Confirmatory Factor Analyses of WISC-IV Scores of Children Diagnosed with ASD

Friday, May 13, 2016: 5:30 PM-7:00 PM
Hall A (Baltimore Convention Center)
L. Peacock, J. Beck and M. South, Brigham Young University, Provo, UT
Background:  Confirmatory factor analyses confirmed the four-factor structure (verbal comprehension [VC], perceptual reasoning [PR], working memory [WM], and processing speed [PS]) of the Wechsler Intelligence Scale for Chidren-4th edition (WISC-IV) in the publisher’s large standardization sample (N = 2,200) of mostly typically-developing children age 6-16. Additional analyses confirmed the validity of interpreting a second-order general intelligence factor.  Given that children and adolescents with ASD frequently have uneven IQ profiles, it is not clear that the four-factor structure is appropriate for this clinical population.

Objectives:  We sought to investigate whether confirmatory factor analyses would validate or invalidate the four-factor structure of the WISC-IV in children and adolescents with ASD.

Methods:  Data used reside in the NIH-supported NIMH Data Repositories, specifically in the National Database for Autism Research (NDAR). WISC-IV data was obtained for children and adolescents who had autism diagnoses confirmed by reported ADOS-2 scores above the diagnostic cut-off (≥7). The sample included 44 participants: 39 males and 5 females age 6-16 years (M 11.30) across a broad range of intellectual functioning (FIQ: M 96.96, range 48-131). We conducted maximum likelihood confirmatory factor analyses of two-, three-, and four-factor models of the ten core WISC-IV subtests. With more than four participants per observed indicator, our sample approaches the recommended five participants per indicator (Bentler & Chou, 1987). The two-factor model included verbal and nonverbal latent factors; the three-factor model included latent factors for verbal comprehension, perceptual reasoning and a combined factor of working memory and processing speed; and the four-factor model separated the working memory and processing speed factors. We also tested a second-order four-factor model which included a general intelligence factor. Goodness of fit indices were calculated for each model.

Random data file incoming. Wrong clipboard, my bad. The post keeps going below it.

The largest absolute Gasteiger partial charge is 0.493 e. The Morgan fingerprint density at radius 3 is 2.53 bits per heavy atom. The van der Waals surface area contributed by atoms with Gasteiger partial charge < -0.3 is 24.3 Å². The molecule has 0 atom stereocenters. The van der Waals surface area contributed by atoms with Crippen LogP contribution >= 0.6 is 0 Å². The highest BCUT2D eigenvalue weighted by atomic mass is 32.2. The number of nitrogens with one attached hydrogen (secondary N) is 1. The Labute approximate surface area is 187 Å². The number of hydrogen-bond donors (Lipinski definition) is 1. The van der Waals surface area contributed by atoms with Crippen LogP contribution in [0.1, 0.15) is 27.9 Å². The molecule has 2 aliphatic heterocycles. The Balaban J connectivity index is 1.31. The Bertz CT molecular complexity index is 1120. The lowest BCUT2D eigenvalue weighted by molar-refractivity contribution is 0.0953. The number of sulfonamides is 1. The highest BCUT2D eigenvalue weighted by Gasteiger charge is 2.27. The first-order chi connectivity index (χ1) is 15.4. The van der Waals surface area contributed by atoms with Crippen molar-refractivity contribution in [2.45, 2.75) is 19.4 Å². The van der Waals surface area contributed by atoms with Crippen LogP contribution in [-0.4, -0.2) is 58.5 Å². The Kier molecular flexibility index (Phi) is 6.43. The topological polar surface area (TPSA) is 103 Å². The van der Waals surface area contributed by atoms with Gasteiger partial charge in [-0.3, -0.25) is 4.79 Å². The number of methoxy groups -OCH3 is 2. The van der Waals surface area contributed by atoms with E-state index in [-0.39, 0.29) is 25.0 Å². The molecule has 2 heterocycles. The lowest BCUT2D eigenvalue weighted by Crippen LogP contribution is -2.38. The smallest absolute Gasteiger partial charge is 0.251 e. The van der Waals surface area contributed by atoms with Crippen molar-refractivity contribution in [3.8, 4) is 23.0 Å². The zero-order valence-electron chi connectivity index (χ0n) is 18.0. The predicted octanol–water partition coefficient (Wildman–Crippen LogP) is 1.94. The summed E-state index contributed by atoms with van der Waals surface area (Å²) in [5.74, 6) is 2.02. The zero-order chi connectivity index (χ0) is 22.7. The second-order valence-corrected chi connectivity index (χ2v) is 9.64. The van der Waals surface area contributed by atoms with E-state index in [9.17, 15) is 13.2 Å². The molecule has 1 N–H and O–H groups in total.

Results:  All factor loadings in all models were significant (p < .01). The fit values for the two-, three- and four-factor models are shown in Table 1. The  χ² statistics for all models were significant (p < .05), indicating poor model fit; however, the χ² statistic is notably sensitive to sample size. The conservative RMSEA indices indicated poor fit (> .08) for all models. The CFI values indicated adequate model fit (> .90) for all but the two-factor model, and showed the four-factor model to be significantly better than the three-factor model (difference > .01; Cheung & Rensvold, 2002). Of all the fit indices, the AIC is the most appropriate for comparing models (smaller AIC is better). The AIC values reveal the four-factor second-order model as best. Coding consistently had the smallest factor loading (β = .66 and .65 for the first- and second-order four-factor models).

Conclusions:  This research confirms the four-factor model of the WISC-IV core subtests in a small sample of children and adolescents with ASD. Of all the core subtests, Coding should be interpreted most cautiously in terms of how it loads onto its respective composite score (Processing Speed). Future research with larger samples should investigate the validity of the four-factor structure across subgroups based on autism symptom severity.